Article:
Maintenance of the Body
maturation process in the thymus. B cells become immuno-
competent and self-tolerant in the bone marrow. Te lymphoid
organs where the lymphocytes become immunocompetent—
thymus and bone marrow—are called
. All other lymphoid organs are referred to as
Te selection process (education) that lymphocytes undergo
is best understood in ± cells, so we will explore it ﬁrst. ± cell edu-
cation consists of positive and negative selection
both of which occur in the thymus.
is the ﬁrst of two tests a developing ±
lymphocyte must pass. It ensures that
± cells that are
able to recognize self-MHC proteins survive. Remember
that ± cells cannot bind antigens unless the antigens are
presented on self-MHC proteins. ± cells that are unable to
recognize self-MHC are eliminated by apoptosis.
, the second test, ensures that ± cells do
not recognize self-antigens displayed on self-MHC. If they
do, they are eliminated by apoptosis. Negative selection
is the basis for immunologic self-tolerance, making sure
that ± cells don’t attack the body’s own cells, which would
cause autoimmune disorders.
Tis education of ± cells is expensive indeed—only about 2% of
± cells survive it and continue to become successful immuno-
competent, self-tolerant ± cells.
Less is known about the factors that control B cell matura-
tion, but a similar selection process is thought to occur in the
bone marrow. B cells that successfully make antigen receptors
are positively selected and those whose antigen receptors are
self-reactive are eliminated (
). However, selection
is not perfect for either B or ± cells—some self-reactive lym-
Seeding Secondary Lymphoid Organs and Circulation (Fig-
Immunocompetent B and ± cells that have not
yet been exposed to antigen are called
. Naive B cells and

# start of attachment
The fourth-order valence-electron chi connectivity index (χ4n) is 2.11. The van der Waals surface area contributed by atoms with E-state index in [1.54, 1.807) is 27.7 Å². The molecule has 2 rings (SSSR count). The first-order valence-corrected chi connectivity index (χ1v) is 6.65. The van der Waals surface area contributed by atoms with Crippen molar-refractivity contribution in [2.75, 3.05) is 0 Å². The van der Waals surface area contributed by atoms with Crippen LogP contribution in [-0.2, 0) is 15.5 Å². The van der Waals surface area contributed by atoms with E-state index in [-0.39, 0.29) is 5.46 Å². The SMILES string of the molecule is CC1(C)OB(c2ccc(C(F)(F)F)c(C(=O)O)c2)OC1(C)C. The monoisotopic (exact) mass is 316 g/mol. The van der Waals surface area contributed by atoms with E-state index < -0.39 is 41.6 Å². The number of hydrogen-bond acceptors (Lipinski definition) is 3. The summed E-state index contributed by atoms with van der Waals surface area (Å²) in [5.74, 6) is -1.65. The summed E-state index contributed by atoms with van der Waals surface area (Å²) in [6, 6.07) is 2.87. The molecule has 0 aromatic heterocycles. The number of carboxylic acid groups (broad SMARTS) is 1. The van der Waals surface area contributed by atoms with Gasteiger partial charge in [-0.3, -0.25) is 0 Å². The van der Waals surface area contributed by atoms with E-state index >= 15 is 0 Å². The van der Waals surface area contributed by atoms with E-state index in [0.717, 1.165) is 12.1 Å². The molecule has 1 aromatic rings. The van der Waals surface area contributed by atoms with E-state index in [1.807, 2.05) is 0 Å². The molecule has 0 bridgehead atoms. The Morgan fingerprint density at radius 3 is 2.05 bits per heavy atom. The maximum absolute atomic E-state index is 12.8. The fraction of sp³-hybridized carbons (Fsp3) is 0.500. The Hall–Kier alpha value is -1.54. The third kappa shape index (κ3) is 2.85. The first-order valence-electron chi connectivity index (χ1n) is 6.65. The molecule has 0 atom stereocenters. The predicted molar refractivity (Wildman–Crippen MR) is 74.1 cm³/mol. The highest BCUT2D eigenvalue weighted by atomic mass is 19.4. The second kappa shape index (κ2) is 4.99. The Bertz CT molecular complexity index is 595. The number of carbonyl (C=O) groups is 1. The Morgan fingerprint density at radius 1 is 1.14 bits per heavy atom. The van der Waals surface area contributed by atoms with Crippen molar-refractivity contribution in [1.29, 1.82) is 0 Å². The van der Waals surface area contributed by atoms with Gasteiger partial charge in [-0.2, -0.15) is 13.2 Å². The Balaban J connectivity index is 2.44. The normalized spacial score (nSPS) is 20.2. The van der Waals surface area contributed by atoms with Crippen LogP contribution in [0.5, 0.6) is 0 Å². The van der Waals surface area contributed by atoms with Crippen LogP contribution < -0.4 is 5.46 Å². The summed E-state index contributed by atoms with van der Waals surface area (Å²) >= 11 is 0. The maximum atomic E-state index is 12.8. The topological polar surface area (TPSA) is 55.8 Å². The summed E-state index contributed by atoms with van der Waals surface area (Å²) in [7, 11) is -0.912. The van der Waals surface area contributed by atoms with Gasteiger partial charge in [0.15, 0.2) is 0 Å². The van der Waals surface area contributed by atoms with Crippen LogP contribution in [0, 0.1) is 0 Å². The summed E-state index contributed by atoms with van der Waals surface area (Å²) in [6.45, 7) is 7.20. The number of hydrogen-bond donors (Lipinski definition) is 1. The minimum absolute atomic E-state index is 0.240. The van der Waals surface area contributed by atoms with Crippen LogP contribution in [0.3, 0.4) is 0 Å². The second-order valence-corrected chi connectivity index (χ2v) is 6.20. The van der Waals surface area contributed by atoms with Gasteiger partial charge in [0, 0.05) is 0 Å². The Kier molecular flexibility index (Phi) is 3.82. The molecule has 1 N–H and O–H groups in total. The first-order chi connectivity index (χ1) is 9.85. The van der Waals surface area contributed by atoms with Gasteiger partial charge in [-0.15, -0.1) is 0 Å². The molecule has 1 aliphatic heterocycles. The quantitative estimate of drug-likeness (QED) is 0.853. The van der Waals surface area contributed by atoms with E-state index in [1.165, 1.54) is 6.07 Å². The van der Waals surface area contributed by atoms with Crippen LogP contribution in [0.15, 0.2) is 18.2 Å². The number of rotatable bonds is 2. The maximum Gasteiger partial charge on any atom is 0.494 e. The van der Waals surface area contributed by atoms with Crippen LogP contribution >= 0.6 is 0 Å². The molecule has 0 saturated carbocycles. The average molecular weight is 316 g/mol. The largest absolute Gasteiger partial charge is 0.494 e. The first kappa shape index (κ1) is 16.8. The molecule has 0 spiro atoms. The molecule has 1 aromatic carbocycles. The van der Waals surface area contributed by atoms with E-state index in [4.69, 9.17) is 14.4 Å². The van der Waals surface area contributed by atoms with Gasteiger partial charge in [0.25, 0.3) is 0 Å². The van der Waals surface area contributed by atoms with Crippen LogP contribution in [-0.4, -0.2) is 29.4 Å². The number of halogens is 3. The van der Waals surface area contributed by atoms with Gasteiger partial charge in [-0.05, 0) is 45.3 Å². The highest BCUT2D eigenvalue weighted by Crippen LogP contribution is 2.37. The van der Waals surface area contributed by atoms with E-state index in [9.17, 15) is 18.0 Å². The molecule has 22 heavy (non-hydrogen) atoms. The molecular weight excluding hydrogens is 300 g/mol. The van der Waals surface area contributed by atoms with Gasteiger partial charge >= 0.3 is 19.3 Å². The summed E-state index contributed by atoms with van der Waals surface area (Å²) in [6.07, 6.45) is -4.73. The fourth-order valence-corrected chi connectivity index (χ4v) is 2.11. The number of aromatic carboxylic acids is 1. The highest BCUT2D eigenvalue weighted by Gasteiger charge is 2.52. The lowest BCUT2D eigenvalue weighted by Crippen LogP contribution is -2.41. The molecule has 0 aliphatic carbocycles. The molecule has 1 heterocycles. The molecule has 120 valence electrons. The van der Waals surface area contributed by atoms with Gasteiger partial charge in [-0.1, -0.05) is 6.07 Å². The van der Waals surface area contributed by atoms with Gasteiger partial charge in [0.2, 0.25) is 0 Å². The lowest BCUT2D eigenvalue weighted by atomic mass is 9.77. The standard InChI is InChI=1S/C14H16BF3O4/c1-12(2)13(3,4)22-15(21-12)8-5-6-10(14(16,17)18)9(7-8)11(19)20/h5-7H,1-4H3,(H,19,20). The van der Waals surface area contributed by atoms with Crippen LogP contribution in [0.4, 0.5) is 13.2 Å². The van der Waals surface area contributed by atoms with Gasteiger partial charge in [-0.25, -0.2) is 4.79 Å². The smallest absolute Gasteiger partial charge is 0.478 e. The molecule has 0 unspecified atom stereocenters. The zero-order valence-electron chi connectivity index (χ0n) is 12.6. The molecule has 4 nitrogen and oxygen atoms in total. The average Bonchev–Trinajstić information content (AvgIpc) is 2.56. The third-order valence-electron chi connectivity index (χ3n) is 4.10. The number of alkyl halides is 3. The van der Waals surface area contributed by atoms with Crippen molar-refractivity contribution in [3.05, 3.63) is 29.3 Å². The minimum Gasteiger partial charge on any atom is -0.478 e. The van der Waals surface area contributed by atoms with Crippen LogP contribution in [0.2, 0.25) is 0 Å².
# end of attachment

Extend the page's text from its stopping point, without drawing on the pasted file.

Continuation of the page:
± cells are exported from the primary lymphoid organs to seed
(colonize) the secondary lymphoid organs—lymph nodes,
spleen, and so on—where they are likely to encounter antigens.
Lymphocytes, especially the ± cells (which account for 65–85%
of bloodborne lymphocytes), circulate continuously throughout
the body. Circulating greatly increases a lymphocyte’s chance of
coming into contact with antigens located in diﬀerent parts of the
body, as well as with huge numbers of macrophages and other
lymphocytes. For example, a ± cell circulates through lymph and
blood and back to a lymph node about once a day. Although lym-
phocyte circulation appears to be random, lymphocyte movement
into the tissues is highly speciﬁc, regulated by homing signals
(CAMs) displayed on vascular endothelial cells.
Antigen Encounter and Activation (Figure 21.8
encounter between an immunocompetent but naive lymphocyte
and an invading antigen usually takes place in a lymph node or
the spleen, but it may happen in any secondary lymphoid organ.
Immune cells in lymph nodes are in a strategic position to en-
counter a large variety of antigens because lymphatic capillaries
pick up proteins and pathogens from nearly all body tissues.
of receptor on their surface. Tese receptors (some 10
cell) enable the lymphocyte to recognize and bind a speciﬁc
antigen. Once these receptors appear, the lymphocyte is com-
mitted to react to one (and only one) distinct antigenic deter-
of its antigen receptors are the same. Te
receptors on B cells are in fact membrane-bound antibodies.
Te receptors on ± cells are not antibodies but are products of
the same gene superfamily and have similar functions.
Each lymphocyte must be relatively unre-
sponsive to self-antigens so that it does not attack the body’s
own cells. Tis is called
B and ± cells acquire immunocompetence and self-tolerance in
diﬀerent parts of the body. ± cells undergo this two- to three-day
recognize self major histocompatibility proteins (self-MHC)
Failure to recognize self-
MHC results in
(death by cell suicide).
results in survival.
to negative selection.
T cells that could cause
Failure to recognize (bind
tightly to) self-antigen
results in survival and
T cell receptor
1. Positive Selection
2. Negative Selection
T cell education in the thymus.